Think about it like this: A lot of famous guitarists started playing in their teens, say 15 years old. They started playing in bands only a year or two later and began playing professionally about 2 years after that. It's entirely possible to do in a short amount of time IF (and this is a huge IF) you have the talent, the drive and the passion for it.

Also wanted to add: Just because I said "playing professionally" doesn't mean they could play music for a living, at least not for a while. 99% of famous musicians had day jobs to pay the bills before they became huge enough to live entirely off their music, and I'm talking about the lucky ones. So get ready to swallow your pride and get a job and get ready to have music take up all of your free time. And only if you get lucky do you get to quit your job.

As for joining an orchestra, just look for ads or ask local conservatories. I'm pretty sure you need formal training if you want to join an orchestra, though.

You didn't say how old you were, but no you're not too old to play music.

You can check local ads or whatever there's always some bands looking for a session musician. Learn to play as many styles as possible, the best way to kill your career is to stick to only one or two genres.

Orchestra don't have bass players, they have upright bass or contrebass players but you need formal training for that

How do i get that formal training then? Some orchestras use bass guitar too.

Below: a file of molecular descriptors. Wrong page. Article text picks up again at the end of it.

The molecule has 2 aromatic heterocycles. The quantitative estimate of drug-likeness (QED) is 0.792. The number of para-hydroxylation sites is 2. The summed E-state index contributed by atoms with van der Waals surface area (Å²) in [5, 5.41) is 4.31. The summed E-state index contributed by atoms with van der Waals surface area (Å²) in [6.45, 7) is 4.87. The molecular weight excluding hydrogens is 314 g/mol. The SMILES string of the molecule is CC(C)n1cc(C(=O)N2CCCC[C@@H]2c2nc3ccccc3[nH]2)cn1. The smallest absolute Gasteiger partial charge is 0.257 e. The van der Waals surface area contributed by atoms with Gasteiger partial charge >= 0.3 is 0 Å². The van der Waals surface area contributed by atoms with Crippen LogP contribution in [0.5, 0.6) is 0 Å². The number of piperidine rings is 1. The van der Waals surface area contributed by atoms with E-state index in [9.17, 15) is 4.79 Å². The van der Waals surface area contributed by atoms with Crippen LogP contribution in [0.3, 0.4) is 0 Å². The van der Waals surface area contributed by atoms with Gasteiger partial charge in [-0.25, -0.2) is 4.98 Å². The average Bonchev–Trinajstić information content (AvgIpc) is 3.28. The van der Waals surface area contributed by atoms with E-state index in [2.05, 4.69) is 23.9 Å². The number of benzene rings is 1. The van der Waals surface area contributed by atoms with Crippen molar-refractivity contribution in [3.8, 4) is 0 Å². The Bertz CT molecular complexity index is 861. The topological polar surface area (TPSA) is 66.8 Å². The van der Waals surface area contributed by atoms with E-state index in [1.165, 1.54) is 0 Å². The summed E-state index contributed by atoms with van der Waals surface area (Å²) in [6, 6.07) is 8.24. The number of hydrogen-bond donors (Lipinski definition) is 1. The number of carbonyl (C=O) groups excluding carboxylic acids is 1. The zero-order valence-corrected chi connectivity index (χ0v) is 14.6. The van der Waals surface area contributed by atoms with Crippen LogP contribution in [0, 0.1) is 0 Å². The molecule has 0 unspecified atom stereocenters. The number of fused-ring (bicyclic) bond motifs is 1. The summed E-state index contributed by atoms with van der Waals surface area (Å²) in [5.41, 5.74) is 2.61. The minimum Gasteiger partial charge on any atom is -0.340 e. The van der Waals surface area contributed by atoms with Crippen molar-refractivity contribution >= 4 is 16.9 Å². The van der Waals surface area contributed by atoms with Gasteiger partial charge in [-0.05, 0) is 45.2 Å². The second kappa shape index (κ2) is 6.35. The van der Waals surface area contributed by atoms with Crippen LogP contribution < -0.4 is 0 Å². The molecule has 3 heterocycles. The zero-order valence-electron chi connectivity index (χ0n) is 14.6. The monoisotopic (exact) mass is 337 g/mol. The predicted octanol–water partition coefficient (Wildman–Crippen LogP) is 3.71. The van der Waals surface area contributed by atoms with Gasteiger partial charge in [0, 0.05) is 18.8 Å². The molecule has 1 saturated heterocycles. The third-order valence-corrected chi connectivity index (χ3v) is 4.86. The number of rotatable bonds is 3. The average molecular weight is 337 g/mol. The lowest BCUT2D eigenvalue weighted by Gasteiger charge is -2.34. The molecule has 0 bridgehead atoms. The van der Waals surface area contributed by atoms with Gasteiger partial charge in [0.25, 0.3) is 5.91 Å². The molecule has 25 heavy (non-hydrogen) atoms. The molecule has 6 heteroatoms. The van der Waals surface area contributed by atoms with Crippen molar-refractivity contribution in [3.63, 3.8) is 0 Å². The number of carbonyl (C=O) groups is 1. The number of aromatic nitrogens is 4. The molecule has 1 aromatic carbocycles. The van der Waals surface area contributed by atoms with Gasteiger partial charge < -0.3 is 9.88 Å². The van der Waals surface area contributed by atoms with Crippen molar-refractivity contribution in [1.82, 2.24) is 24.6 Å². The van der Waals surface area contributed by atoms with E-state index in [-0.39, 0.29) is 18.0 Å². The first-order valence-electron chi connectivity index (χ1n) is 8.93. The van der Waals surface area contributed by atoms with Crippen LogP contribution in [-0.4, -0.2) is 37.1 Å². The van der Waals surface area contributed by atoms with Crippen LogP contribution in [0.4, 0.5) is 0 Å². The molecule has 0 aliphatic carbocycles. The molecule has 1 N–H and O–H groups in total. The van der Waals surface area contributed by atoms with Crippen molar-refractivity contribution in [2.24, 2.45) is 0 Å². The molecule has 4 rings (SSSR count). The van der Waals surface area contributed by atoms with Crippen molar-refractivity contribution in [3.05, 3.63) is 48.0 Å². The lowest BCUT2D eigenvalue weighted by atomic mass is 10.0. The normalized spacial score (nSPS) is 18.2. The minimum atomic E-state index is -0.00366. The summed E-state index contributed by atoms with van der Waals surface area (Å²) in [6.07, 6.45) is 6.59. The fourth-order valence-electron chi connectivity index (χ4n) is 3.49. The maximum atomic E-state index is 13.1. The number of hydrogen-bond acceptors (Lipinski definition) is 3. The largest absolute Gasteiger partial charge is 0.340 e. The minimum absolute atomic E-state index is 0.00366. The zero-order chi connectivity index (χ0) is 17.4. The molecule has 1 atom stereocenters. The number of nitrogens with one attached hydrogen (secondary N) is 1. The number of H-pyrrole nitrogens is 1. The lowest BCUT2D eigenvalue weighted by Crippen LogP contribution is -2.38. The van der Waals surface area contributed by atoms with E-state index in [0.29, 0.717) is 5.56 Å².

I did not start as a teen. Darn.

I have no backup plan because i cant really stand life.
Theres no career hope for me

Im 21 with shitty unrelated degree

Old proverb:
'How do i make a million in the music business?'
'Start with two millions.'

Do it for fun or do something else.

But im not asking to make millions

Doesn't matter. The only way for you to get regular paychecks is to become teach playing bass guitar. Any gigs you may get to play over time are just bonuses.

I cant be a full time orchestra member? Or whatever the equivalent is of minimum wage a month



>How to get gud:

Practice regularly, practice a variety of music. Consistency is more important than bulk hours. Practice four times a week for an hour or two as opposed to once or twice a week for several hours all at once. Find people to play with.

>How to make money:

Sure fire thing is cover bands. Being in a good cover band is one of the most reliable and straight forward ways of making money as a musician. Otherwise make original music, perform locally, after a while start touring outside of where you live, promote, repeate, release music on sound cloud ect.

Some other things you could do which are a little less traditional are youtube videos and online tutorials.

Music major here, I'll throw in my two cents.

It's my understanding the most steady work in music is teaching, or some kind of studio job. Teaching at a school is a guaranteed salary. Teaching privately is fine, but the pay might not be as consistent.

I don't know much about studio work as a musician specifically, but I'd imagine it isn't super consistent and you have to be amazing at sight reading and performing. Becoming an audio engineer isn't a terrible idea though, you'd get to stay in the industry.

In terms of bands and such, you'd have to get good at networking and putting yourself and your band out there. Networking is important with any of these jobs, but I think it's more important in this. Things like cover bands and weddings bands typically are more consistent. Get good at multiple styles so that more people will be able to ask you for help in a gig. I only play one style of music right now and its really bit me in the ass because there's plenty of consistent gigs for jazz or blues in my area.